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Paper 

Presentation at Nanosafe 2008

Published in:   Journal of Nanoparticle research (Springer) 

 

Nanoparticle Monitoring for Exposure Assessment

Monitoring airborne nanoparticles creates awareness and enables control

J. Marra et al

Abstract

...When the hazard of a certain engineered nanoparticle is unknown, precautionary measures aiming at exposure minimization are recommended in workplaces wherein nanoparticles are handled or processed. In parallel, a continuous control of the ambient air nanoparticle pollution level is advocated,preferably by monitoring both the workplace nanoparticle pollution level and the cumulative personal exposure to airborne nanoparticles. This calls for the use of an nanoparticle monitor capable of yielding an output signal, which is proportional to a metric that is relevant for assessing both the nanoparticle and the ambient UFP exposure levels and the relative health risk associated with those exposures. The Aerasense nanoparticle monitor, discussed in this article, is capable of doing just that in a unique way that cannot be accomplished with the existing commercial equipment. Its functionality accounts for the deposition pattern of airborne particles in the respiratory tract and their subsequent behavior,while being embodied such as to satisfy practical demands concerning the portability, cost, and robustness of a nanoparticle monitor.
In what follows, the deposition behavior of inhaled nanoparticles in the respiratory tract will be discussed in more detail, followed by an explanation of the design and operation of the Aerasense nanoparticle monitor. Its response in a number of relevant environments wherein the air is polluted to various degrees with nanoparticles or UFPs will be illustrated,thereby highlighting the application scope of the Aerasense nanoparticle monitor both indoors and outdoors.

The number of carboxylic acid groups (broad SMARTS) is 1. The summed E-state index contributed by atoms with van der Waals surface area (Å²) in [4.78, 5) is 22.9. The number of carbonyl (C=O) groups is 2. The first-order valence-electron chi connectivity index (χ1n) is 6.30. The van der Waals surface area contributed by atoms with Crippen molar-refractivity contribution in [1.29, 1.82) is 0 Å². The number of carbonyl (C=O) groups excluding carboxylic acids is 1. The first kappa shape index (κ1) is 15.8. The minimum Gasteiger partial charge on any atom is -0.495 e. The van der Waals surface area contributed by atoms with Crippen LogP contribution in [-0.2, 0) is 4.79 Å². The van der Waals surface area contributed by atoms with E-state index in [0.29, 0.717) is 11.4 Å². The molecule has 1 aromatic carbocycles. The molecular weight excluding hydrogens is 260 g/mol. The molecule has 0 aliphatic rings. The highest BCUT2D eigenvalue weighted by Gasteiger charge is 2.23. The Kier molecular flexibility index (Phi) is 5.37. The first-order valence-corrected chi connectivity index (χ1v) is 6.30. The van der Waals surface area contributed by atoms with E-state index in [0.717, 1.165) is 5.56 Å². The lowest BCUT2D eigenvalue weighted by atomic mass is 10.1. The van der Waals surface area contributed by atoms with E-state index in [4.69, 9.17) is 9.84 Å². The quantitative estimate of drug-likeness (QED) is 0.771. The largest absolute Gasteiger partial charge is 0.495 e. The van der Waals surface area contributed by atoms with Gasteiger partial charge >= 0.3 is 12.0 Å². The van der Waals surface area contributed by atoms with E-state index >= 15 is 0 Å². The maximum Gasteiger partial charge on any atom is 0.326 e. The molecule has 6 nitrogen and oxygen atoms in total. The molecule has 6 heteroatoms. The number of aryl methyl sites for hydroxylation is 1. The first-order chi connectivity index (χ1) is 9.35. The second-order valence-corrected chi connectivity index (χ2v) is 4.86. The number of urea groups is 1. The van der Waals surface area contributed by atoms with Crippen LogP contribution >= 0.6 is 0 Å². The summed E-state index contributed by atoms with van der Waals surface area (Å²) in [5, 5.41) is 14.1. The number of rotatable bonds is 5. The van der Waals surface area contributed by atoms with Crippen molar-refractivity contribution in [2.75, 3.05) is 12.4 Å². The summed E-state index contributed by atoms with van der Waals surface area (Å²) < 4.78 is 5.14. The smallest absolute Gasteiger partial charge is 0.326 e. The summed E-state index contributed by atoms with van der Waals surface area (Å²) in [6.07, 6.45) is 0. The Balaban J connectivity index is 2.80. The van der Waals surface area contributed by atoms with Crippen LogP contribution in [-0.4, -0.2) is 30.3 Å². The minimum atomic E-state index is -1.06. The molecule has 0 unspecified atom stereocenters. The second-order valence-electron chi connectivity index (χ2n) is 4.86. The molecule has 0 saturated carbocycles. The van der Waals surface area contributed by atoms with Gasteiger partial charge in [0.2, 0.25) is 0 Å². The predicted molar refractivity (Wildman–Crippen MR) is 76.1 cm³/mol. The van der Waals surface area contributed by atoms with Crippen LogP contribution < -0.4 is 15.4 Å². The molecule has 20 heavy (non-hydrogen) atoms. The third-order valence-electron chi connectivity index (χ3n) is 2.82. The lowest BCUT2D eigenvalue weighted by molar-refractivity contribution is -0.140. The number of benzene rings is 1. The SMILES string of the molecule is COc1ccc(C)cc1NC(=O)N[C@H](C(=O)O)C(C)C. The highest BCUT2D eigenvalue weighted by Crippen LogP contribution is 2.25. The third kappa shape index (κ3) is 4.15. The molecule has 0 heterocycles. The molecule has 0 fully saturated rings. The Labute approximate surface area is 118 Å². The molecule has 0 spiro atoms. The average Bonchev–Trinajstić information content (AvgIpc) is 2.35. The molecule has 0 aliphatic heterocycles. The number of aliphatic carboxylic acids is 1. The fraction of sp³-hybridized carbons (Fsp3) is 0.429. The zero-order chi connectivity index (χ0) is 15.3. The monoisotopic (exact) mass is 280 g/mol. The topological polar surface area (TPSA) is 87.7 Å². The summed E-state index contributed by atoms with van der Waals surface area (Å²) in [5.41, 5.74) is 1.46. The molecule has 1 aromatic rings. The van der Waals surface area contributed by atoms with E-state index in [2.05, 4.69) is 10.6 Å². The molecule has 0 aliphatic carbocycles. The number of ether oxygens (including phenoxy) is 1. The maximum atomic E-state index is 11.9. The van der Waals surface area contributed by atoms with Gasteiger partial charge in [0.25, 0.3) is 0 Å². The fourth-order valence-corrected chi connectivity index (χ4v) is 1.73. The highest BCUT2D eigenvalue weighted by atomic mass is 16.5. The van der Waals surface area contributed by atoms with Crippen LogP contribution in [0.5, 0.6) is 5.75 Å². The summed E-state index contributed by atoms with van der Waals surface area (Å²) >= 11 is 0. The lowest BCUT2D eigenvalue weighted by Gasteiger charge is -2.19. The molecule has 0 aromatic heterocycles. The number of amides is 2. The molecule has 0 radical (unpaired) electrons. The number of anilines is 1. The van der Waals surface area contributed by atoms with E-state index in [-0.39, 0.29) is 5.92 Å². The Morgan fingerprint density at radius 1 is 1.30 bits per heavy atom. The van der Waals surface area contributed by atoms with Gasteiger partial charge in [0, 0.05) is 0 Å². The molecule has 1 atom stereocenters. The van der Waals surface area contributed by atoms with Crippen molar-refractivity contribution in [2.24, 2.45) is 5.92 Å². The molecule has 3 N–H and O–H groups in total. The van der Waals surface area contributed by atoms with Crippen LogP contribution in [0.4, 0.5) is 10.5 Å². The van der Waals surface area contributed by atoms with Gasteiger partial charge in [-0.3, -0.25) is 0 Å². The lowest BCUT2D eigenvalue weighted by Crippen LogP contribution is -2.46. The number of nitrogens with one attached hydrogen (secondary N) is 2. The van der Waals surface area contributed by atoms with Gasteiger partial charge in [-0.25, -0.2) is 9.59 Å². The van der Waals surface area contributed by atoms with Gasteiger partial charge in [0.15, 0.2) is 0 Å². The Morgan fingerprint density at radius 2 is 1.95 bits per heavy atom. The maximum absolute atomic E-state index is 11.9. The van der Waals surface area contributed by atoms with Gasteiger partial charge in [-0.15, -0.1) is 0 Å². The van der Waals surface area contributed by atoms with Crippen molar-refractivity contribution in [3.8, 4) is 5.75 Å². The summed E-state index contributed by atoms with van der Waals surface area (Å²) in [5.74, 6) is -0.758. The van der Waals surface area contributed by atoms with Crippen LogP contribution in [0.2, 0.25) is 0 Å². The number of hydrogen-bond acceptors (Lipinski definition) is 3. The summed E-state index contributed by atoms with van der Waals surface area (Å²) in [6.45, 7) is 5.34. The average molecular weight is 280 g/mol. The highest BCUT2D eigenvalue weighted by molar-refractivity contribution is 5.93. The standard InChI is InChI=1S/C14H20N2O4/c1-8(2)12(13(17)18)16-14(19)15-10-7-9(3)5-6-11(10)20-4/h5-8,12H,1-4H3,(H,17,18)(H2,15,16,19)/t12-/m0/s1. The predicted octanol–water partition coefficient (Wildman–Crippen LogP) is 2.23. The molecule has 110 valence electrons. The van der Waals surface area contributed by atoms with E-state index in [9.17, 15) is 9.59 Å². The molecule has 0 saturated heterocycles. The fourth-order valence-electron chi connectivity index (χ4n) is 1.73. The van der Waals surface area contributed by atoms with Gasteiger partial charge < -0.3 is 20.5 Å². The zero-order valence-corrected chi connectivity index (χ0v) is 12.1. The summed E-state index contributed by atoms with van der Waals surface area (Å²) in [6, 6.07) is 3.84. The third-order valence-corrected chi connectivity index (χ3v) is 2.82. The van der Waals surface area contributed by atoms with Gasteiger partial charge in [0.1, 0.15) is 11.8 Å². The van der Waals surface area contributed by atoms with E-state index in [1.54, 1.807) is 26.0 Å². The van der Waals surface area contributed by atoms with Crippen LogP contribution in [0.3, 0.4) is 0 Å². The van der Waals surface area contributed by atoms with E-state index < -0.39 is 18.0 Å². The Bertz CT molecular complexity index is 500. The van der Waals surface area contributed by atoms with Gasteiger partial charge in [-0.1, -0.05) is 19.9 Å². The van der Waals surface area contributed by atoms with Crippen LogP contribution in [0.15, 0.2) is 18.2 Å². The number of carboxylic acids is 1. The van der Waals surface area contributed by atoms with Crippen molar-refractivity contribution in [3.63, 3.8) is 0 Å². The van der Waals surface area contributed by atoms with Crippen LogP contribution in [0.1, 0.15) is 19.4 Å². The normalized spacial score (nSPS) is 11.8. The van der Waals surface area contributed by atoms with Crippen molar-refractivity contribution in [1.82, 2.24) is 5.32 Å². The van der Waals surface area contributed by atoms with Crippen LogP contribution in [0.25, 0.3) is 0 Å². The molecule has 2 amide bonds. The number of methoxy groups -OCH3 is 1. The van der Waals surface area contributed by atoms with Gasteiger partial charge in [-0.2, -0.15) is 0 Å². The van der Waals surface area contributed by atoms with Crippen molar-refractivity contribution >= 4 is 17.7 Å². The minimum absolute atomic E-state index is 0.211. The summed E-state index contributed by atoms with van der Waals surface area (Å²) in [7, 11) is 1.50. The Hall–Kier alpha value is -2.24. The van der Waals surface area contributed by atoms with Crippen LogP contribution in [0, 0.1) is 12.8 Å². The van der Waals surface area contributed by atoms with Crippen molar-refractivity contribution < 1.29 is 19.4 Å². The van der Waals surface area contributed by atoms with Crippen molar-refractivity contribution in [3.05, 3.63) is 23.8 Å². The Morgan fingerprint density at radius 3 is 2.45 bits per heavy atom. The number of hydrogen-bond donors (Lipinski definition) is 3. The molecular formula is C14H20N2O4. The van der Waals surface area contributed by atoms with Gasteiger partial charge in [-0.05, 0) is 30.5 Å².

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Published in:   IEEE Nanotechnology magazine 


About comparative measurements between a Philips Aerasense NanoTracer, Philips Research Europe,and a Scanning Mobility Particle Sizer, TSI Inc.  

Summary

The experiments show very promising preliminary results with respect to the determina-tion of particle number concentrations when ultrafine combustion aerosols like diesel particulate matter are concerned. The direct reading measurement of number concentra-tions where these types of aerosols are the dominant aerosol constituents does not seem to be a problem with the Philips Aerasense NanoTracer device. Correlations with R2 > 0.99 with respect to the currently mainly used instrument for the detailed measure-ment of particle number concentration distributions are quite satisfactory....